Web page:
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“Light gathering power” is just how much light can be collected by the telescope.
“Resolving power” is a measure of the smallest angle that the telescope can reliably detect.
Telephoto lenses need to be large because the amount of light that bounces off of a distant object and that then goes through the lens is fairly small. They need to be long for other, more subtle, reasons.
Because light is a wave it has a way of spreading out (technically: diffracting).
The smaller the telescope the more the waveness becomes a problem.
It turns out that if that star gets smaller and keeps the same mass, that the shape of the space you’re in stays about the same (as long as you stay the same distance away, the density of an object isn’t relevant to its gravity).
It’s worth stepping back and considering where our understanding of black holes, and where all of our predictions about their behavior, comes from.
Ultimately our understanding of black holes, as well as all of our predictions for their bizarre behavior, stems from the math we use to describe them. It also turns out that no experiment can tell the difference between floating motionless in deep space and accelerating under the pull of gravity (when you fall you’re weightless). Sarcasm aside, what was genuinely impressive was the effort it took to turn those singsong statements into useful math.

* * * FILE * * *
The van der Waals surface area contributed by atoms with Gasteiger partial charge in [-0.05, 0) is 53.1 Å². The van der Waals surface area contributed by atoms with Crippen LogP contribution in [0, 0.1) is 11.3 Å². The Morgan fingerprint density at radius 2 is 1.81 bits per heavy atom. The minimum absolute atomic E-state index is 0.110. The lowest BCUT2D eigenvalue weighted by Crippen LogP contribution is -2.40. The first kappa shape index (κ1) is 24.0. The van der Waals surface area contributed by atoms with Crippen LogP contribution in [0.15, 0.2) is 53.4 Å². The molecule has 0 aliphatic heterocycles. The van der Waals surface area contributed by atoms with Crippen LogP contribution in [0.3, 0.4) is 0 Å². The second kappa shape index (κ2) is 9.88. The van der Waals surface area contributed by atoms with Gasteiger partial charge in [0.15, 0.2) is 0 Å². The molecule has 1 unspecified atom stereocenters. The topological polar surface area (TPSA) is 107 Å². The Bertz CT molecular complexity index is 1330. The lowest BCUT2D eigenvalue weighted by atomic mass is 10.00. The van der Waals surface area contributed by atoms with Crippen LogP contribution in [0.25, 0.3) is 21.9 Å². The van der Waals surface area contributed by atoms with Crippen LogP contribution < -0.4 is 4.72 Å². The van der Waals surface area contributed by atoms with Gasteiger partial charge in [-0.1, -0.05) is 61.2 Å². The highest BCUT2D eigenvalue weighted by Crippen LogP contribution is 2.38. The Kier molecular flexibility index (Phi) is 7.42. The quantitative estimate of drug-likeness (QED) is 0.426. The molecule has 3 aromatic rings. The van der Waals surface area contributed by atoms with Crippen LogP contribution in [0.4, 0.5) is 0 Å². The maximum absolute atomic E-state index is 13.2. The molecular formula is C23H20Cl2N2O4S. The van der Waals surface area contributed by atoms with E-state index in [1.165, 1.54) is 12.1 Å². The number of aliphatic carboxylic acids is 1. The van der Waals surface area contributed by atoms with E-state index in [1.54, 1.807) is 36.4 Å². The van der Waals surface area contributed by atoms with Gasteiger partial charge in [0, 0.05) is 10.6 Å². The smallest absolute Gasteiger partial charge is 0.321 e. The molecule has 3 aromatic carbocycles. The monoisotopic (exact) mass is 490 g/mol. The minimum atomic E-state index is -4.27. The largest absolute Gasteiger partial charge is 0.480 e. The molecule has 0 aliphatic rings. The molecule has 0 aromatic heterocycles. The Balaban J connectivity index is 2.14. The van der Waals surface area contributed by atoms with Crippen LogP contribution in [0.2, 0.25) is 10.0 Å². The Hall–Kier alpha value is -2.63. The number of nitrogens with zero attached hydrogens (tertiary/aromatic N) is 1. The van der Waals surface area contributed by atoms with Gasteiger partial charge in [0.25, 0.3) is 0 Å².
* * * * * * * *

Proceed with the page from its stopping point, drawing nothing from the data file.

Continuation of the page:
The extremely short answer to this question is: the math says nothing can escape, and that the gravity doesn’t “escape” so much as it “persists”. Einstein’s whole thing was considering the results of experiments at face value. Einstein’s stunning insight (paraphrased) was “dudes! What if there’s no difference between falling and floating? After a decade of work, and buckets of differential geometry (needed to deal with messed up coordinate systems like the surface of Earth, or worse, curved spacetime) the “Einstein Field Equations” were eventually derived, and presumably named after Einstein’s inspiration: the infamous Professor Field.
When test after test always showed the speed of light was exactly the same, regardless of how the experiment was moving, Einstein said “hey, what if the speed of light is always the same regardless of how you’re moving? The left side of this horrible mess describes the shape of spacetime and relates it to the right side, which describes the amount of matter and energy (doesn’t particularly matter which) present.
Even if that object collapses into a black hole, the gravity field around it stays about the same; the shape of the spacetime is stable and perfectly happy to stay the way it is, even when the matter that originally gave rise to it is doing goofy stuff like being a black hole.